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The devastation caused by malnutrition, HIV, tuberculosis, and malaria in low income countries is well known in the U.S. and other high-income countries, due in part to masterful marketing that has elevated these diseases into the collective consciousness — and convinced many people to open their wallets.

But this narrow focus on fundraising and aid limits the public good that comes from investing in child health. In new research, a partnership between the World Pediatric Project, William & Mary, and the University of Ghana found that a broader approach that includes pediatric surgery extends life, prevents disability, and is well worth the attention of philanthropic supporters.

For funders and donors who want to make the biggest difference for sick kids, these findings are a game-changer.


The health care needs of children in resource-limited countries are profound, extensive and varied, ranging from infectious and maternal diseases, to noncommunicable diseases and injuries. More than 5 million children died before their 5th birthday in 2020. Most of these deaths occur in low-income countries where children are 14 times more likely to die before reaching age 5 than children born in high-income countries.

Some of these children could have been saved with simple and affordable surgical care. Without it, treatable illness such as infections, injuries, complications of childbirth, congenital anomalies, and noncommunicable diseases can be fatal. Yet investing in surgical services has been limited. Too often, children do not receive surgical care, because there is a lack of available expertise, infrastructure, or supplies. As a result, routine conditions can become tragic by progressing to a disease with a high mortality rate. Without sufficient funding, scaling up the surgical services is not possible.


The global community has invested billions of dollars in preventing HIV, tuberculosis, and malaria even as many children continue to die from these diseases. Largely overlooked is that the number of children dying because they didn’t get the surgical care they needed surpasses the number of deaths from HIV, tuberculosis, and malaria combined.

By supporting a variety of specialized surgical interventions, donors can have an even larger impact on children’s health. Organized and executed holistically, these interventions help children bounce back from life-threatening emergencies to enjoy rich, full lives.

Recent research that one of us (C.B.D.) participated in leveraged data collected by the nonprofit World Pediatric Project between 2002 and 2019 that included surgical procedures performed by visiting specialists through the organization’s Caribbean Programme. This analysis showed that investing in surgery is affordable and saves lives. In this group of children, 914 procedures added 5,815 healthy years of life. It also found that most surgical interventions were cost-effective — in terms of improving health outcomes — and that pediatric interventions in particular are instrumental for programs meant to improve youths’ health in resource-limited environments.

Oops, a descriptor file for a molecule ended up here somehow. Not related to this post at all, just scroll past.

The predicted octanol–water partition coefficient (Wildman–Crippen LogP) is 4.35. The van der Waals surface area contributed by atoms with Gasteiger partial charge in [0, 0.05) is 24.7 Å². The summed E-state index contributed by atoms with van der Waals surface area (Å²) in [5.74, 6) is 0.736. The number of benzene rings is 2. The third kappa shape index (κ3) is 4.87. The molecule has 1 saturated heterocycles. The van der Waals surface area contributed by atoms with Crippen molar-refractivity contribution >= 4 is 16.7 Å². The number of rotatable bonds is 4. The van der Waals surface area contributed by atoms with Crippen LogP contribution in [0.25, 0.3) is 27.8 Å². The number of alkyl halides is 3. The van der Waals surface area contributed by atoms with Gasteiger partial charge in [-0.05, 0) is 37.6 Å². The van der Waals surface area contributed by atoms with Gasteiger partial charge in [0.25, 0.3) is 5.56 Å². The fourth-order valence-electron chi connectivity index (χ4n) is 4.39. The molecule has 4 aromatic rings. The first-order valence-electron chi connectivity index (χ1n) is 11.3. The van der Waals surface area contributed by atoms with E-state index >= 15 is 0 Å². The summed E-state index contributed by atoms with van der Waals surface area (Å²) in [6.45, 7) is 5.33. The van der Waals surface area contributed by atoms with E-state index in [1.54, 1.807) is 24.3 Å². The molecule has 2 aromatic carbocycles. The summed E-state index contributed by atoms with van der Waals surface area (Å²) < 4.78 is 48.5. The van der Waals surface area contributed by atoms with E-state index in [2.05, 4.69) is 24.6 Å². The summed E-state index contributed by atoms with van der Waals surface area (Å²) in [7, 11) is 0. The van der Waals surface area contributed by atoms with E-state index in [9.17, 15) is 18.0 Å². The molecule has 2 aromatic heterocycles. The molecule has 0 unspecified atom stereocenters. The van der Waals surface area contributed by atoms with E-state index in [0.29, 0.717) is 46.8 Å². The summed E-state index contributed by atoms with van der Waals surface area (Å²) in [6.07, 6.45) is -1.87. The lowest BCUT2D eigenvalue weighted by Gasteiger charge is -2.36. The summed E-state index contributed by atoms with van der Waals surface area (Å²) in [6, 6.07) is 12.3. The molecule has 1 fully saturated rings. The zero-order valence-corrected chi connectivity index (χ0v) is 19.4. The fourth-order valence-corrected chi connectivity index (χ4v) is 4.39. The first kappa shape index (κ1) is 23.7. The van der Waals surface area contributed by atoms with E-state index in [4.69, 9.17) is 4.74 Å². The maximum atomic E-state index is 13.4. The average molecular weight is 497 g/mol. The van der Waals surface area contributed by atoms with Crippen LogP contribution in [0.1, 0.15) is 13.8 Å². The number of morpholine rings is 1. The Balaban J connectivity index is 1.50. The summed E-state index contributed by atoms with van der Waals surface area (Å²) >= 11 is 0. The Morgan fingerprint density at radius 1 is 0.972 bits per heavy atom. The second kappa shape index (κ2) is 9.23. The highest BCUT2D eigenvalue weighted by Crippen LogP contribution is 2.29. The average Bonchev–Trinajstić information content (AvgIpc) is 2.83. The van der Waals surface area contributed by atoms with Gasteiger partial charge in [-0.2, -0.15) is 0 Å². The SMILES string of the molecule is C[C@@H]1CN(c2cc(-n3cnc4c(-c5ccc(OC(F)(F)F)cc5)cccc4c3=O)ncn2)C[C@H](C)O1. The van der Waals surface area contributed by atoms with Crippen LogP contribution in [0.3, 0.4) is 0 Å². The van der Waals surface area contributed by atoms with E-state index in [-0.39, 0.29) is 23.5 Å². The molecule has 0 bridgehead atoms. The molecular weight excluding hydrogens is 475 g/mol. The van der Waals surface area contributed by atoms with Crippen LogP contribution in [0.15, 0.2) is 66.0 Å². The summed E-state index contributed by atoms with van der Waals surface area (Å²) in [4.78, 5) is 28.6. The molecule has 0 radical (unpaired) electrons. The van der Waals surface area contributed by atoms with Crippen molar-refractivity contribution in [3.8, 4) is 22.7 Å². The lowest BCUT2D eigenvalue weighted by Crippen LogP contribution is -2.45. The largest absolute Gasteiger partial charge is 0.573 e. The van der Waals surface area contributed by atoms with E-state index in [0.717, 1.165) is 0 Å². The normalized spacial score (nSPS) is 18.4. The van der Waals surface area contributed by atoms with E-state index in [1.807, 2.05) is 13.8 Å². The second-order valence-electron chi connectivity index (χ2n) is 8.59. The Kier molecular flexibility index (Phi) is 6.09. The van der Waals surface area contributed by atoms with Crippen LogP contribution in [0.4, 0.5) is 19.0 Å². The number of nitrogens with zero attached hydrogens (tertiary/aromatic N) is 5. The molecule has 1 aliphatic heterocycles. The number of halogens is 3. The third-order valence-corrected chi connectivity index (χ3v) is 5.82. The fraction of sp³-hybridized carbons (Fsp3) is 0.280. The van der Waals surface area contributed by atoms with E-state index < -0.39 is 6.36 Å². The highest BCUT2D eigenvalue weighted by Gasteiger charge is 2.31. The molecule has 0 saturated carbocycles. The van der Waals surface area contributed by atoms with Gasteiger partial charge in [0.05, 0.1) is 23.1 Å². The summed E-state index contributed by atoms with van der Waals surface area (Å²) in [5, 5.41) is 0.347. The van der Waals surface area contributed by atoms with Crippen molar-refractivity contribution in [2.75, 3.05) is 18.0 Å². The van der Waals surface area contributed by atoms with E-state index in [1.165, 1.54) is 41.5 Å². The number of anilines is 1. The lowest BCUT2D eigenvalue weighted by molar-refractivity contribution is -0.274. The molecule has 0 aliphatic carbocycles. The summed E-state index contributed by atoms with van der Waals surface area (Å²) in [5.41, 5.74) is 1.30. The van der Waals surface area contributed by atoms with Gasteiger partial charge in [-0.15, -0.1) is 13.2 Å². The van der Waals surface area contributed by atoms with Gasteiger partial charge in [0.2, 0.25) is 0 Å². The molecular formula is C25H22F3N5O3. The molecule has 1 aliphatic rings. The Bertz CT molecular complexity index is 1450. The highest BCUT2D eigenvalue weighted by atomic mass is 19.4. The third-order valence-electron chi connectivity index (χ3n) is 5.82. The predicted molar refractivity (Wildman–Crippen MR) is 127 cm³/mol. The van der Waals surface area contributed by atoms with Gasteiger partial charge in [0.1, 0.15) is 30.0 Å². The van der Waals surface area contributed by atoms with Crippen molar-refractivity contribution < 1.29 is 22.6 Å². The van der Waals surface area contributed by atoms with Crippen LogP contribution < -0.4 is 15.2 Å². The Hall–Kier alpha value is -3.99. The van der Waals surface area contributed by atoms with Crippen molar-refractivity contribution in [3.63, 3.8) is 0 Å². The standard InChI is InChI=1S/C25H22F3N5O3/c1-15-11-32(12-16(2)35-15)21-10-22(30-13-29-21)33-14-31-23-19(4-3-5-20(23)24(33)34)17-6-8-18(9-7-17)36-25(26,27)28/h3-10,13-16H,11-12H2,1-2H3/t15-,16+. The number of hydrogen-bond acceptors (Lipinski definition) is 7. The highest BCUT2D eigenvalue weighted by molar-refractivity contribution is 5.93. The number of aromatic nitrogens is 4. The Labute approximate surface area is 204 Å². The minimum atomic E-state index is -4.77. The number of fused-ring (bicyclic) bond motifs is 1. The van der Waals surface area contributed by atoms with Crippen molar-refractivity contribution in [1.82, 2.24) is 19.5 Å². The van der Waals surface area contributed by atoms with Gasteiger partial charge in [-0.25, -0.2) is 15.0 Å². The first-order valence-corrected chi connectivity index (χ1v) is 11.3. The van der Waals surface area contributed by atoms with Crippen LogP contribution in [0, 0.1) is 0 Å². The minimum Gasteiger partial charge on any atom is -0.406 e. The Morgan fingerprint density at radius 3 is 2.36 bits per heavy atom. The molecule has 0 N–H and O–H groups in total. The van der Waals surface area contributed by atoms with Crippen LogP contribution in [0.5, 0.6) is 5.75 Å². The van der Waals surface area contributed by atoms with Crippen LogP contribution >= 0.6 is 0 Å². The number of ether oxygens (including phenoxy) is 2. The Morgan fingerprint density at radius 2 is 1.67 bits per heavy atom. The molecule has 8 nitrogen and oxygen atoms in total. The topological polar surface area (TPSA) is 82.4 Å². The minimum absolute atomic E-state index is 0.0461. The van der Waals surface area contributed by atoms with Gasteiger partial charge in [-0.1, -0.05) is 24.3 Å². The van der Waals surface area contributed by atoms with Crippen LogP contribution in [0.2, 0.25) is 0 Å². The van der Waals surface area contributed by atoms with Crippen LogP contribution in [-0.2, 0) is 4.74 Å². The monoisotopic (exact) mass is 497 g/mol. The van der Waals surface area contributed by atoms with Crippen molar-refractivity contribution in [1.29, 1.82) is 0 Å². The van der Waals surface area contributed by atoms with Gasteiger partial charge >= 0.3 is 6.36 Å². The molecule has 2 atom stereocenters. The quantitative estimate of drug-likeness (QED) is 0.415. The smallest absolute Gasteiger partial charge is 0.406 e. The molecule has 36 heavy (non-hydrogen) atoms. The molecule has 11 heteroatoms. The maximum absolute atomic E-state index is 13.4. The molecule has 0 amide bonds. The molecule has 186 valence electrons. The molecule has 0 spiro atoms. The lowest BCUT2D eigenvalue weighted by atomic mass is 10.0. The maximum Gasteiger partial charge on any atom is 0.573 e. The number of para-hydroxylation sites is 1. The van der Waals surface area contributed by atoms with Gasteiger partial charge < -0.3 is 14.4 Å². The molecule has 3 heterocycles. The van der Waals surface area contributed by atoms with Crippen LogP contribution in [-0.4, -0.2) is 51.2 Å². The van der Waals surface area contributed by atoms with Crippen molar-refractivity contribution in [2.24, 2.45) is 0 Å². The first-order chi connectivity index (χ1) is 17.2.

It isn’t only surgery itself that makes a difference. Positive outcomes of the procedures have increasingly benefited from, and relied on, a network of physicians located in St. Vincent and the Grenadines, as well as in the United States. Referrals to other specialists, consultations and postoperative follow-ups help ensure that patients follow a path toward long-term recovery and avoid serious postoperative complications. Without these networks, recovery would be impossible, more complicated surgeries inevitable, and disability a permanent part of children’s lives.

The United Nations, under the Millennium Development Goal 4 (reduce childhood deaths) and the Sustainable Development Goal 3 (ensure healthy lives and promote well-being for all at all ages), has reaffirmed its commitment to ending preventable deaths of newborns and children under 5 years of age. If these goals are to be met, then it is time to double down on the evidence that increasing pediatric surgical care in resource-limited settings is a good investment. Global surgery represented just 11.5% of charitable organizations’ investments in health care in low- and middle-income countries in 2013.

The global health funding community, including philanthropic organizations, bilateral aid agencies, multilateral organizations, and private foundations, needs to invigorate a commitment to fund surgical systems and expand pediatric surgical care in resource-limited countries. Without an increased commitment to providing consistent and reliable fiscal support for surgical and anesthesia care, it will not be possible to ensure that thousands of vulnerable children survive.

Shiza Abbasi is a junior program manager at Ignite Global Health Research Lab at William & Mary, a public research university in Williamsburg, Virginia. Carrie B. Dolan is a spatial epidemiologist, director of Ignite Global Health Research Lab, and an assistant professor of health sciences at William and Mary.

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